SAN SALVADOR (Reuters) – President Nayib Bukele’s use of armed soldiers in El Salvador’s parliament over the weekend has alarmed political foes and rights groups, with growing fears about democratic backsliding in the crime-ravaged Central American nation.
FILE PHOTO: Salvadoran President Nayib Bukele gestures as he addresses his supporters protesting outside the national congress to push for the approval of funds for a government security plan in San Salvador, El Salvador February 9, 2020. REUTERS/Jose Cabezas
Bukele, 38, on Sunday showed up in the National Assembly with a group of uniformed soldiers wielding automatic weapons for a special session he convened, amid attempts to pressure parliamentarians to pass his crime-fighting plan. He also warned lawmakers that the people have a right to “insurrection.”
The show of force inside the country’s parliament drew condemnation from across the political spectrum and some foreign nations, amid worries El Salvador’s young democracy may be harmed by presidential overreach.
Concerns that Bukele is using troops to intimidate lawmakers comes at a time when leaders of several nations in Latin America, where military rule was common in the 1970s and 80s, are leaning on armed forces to give them a helping hand in domestic politics.
“The Salvadoran military should not be used to resolve disputes between the president and congress. Civilian differences should be resolved by civilian institutions,” said Eliot Engel, chairman of the U.S. House of Representatives’ Foreign Affairs Committee.
“The eyes of the world are on El Salvador and @nayibbukele at this critical moment,” he added, in a post on the committee’s Twitter account.
Both of El Salvador’s traditional parties, the right-wing ARENA and leftist FMLN, founded by former guerrillas, accused Bukele of attempting a type of “coup” against other branches of government.
Oscar Ortiz, secretary general of the Farabundo Marti National Liberation Front (FMLN) party, said Bukele’s actions marked “the blackest day” for the country’s democracy.
The youthful president, who identified as a leftist at the start of his political career with the FMLN before changing parties, has sky-high popularity ratings after overturning the moribund two-party system in an election last year.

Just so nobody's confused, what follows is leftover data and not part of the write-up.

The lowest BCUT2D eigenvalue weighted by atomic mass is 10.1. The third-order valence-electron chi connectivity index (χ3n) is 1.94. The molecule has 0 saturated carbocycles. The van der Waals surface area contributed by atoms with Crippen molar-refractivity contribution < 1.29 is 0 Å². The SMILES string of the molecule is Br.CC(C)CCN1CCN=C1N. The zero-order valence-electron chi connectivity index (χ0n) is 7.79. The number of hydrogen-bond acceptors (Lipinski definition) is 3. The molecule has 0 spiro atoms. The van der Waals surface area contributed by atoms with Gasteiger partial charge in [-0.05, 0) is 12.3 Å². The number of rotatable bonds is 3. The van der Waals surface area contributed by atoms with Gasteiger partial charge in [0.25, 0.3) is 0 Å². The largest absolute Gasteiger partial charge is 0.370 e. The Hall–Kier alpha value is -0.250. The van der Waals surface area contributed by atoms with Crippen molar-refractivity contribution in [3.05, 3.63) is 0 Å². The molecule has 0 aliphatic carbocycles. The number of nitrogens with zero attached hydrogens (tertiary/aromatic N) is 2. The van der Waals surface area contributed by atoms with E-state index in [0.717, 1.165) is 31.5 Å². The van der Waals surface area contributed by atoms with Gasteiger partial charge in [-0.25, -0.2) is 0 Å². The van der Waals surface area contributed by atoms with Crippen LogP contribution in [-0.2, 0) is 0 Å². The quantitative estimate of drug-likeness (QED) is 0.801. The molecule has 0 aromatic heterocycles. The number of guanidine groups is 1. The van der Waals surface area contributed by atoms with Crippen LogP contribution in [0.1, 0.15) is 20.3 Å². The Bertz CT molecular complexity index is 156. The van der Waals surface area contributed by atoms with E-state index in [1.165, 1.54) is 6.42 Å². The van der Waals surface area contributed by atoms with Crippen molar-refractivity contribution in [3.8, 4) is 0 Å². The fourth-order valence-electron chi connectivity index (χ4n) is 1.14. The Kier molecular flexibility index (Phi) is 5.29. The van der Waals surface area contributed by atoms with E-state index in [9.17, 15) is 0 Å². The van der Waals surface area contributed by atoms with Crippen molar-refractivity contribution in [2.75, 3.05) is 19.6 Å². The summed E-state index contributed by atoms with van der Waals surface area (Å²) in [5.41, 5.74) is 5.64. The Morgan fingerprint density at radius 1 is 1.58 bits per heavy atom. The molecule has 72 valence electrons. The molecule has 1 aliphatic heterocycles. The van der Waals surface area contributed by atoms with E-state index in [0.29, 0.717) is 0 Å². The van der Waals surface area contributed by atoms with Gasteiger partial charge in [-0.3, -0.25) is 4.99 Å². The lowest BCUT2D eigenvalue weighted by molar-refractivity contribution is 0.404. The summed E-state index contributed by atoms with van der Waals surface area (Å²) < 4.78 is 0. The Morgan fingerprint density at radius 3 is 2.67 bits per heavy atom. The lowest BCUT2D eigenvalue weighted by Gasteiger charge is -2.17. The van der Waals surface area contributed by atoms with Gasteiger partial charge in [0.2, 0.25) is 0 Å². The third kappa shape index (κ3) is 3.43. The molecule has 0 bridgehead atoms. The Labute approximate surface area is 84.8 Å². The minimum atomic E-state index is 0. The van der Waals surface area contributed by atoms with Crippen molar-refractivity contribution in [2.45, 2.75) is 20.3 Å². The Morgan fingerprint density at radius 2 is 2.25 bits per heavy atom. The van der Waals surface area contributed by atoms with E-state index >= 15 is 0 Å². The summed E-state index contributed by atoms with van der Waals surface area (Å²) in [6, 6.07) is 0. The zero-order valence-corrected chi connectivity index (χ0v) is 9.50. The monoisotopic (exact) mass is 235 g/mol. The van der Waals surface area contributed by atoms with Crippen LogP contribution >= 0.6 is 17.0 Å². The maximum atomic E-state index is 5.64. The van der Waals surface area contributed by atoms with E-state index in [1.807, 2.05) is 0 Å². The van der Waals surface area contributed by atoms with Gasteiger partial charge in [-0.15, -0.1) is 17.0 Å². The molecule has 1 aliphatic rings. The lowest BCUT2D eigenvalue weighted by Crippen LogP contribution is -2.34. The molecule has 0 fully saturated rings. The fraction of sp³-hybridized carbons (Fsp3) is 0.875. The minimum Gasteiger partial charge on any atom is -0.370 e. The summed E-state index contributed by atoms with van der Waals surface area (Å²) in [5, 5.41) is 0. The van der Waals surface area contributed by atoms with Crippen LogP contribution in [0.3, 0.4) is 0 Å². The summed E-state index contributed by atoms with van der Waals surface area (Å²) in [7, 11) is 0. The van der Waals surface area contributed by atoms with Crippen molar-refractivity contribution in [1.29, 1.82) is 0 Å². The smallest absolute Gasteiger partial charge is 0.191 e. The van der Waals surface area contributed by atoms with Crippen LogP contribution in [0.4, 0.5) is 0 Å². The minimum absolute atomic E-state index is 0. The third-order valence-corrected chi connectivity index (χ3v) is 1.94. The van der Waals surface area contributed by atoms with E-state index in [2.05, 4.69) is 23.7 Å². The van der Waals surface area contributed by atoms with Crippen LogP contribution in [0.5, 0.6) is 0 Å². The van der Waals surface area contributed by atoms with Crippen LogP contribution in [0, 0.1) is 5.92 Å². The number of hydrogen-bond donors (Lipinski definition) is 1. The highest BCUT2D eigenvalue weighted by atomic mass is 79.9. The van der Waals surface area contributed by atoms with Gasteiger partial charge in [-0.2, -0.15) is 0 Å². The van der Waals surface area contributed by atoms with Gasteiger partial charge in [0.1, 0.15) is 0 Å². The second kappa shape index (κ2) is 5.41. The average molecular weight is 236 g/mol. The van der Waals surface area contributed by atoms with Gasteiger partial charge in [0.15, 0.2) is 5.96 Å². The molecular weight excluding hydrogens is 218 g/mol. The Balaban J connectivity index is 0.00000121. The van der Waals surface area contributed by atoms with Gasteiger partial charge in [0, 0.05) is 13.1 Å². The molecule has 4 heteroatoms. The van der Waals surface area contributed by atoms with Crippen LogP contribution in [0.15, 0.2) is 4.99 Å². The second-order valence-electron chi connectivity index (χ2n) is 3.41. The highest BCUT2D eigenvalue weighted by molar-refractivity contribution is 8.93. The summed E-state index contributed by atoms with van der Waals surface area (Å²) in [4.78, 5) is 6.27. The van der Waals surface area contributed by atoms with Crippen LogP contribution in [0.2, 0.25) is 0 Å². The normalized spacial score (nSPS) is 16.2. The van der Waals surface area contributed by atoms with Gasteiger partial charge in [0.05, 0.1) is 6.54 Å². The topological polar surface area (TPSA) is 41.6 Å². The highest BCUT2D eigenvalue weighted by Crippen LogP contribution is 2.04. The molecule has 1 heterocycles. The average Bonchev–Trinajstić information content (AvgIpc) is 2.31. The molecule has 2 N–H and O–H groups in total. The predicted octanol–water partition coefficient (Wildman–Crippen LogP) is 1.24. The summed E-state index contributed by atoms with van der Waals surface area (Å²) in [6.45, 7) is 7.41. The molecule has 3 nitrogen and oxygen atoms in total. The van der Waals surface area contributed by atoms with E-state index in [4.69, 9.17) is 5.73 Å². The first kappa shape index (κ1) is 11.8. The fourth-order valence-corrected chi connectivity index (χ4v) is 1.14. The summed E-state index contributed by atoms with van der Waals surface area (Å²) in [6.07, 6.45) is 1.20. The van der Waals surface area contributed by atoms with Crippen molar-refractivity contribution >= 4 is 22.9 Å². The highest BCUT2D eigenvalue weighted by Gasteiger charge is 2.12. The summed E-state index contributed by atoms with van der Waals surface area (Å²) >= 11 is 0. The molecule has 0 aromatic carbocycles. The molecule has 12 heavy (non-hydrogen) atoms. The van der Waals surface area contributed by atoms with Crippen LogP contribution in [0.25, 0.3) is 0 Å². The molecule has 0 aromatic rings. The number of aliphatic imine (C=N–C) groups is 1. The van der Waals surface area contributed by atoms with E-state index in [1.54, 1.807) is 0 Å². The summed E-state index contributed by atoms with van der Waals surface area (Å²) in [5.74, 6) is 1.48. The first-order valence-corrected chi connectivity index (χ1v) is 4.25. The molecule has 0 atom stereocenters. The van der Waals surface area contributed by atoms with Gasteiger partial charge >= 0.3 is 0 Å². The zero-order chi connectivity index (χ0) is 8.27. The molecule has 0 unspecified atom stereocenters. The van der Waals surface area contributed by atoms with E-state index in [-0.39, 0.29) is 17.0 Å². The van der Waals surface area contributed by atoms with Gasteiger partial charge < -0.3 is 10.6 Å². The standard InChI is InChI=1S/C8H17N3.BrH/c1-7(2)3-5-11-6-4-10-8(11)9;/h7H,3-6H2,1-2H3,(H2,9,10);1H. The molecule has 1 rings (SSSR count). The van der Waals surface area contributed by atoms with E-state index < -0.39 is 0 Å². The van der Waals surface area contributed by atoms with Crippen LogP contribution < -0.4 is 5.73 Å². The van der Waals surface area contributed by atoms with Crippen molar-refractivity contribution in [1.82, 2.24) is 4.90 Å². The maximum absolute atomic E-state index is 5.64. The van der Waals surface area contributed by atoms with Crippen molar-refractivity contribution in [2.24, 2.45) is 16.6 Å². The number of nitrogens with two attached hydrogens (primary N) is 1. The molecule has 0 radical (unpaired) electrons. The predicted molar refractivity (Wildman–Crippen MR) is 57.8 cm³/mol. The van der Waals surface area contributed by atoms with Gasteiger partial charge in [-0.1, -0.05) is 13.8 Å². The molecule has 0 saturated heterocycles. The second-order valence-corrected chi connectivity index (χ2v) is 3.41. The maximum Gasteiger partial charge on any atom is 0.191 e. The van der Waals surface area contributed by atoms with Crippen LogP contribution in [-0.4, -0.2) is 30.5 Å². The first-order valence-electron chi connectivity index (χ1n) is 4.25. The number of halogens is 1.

But he lacks a majority in parliament. Bukele’s right-wing Great National Alliance (GANA) party and allies control only 11 of the 84 seats in the National Assembly. Arena has 37 lawmakers.
The former one-term mayor of the capital, San Salvador, replied to critics of his move on Monday, saying it was evidence of a corrupt system protecting itself.
Bukele wants lawmakers to agree to a $109 million loan to help equip police and soldiers in the fight against crime in a nation racked by gang violence. He gave them a week-long deadline to pass the loan legislation, without specifying what action he would take if they failed to meet his demands.
El Salvador’s murder rate has plunged since Bukele took office in July but remains high.
Warnings about a democratic reversal have deep resonance in El Salvador, where about 75,000 were killed and 8,000 disappeared during a 12-year civil war between the military and FMLN, which became a political party at the end of the war in 1992.
On Sunday, the United Nations called for dialogue, while Costa Rica said it trusted the constitution would be respected in light of the events in parliament.
Bukele has been a strong U.S. ally on issues such as immigration and a critic of “anti-democratic” regional governments, especially in Venezuela, Nicaragua and Honduras.
Marvin Ponce, adviser to Honduran President Juan Orlando Hernandez, said Bukele’s poll ratings had gone to his head and he was acting like a “dictator” who was “unhinged” by power.
“It’s a bad example for democracies in Latin America,” Ponce told Reuters.
Reporting by Nelson Renteria in San Salvador, additional reporting by Gustavo Palencia in Tegucigalpa; Writing by Drazen Jorgic in Mexico City; Editing by Tom Brown; Editing by Frank Jack Daniel and Tom Brown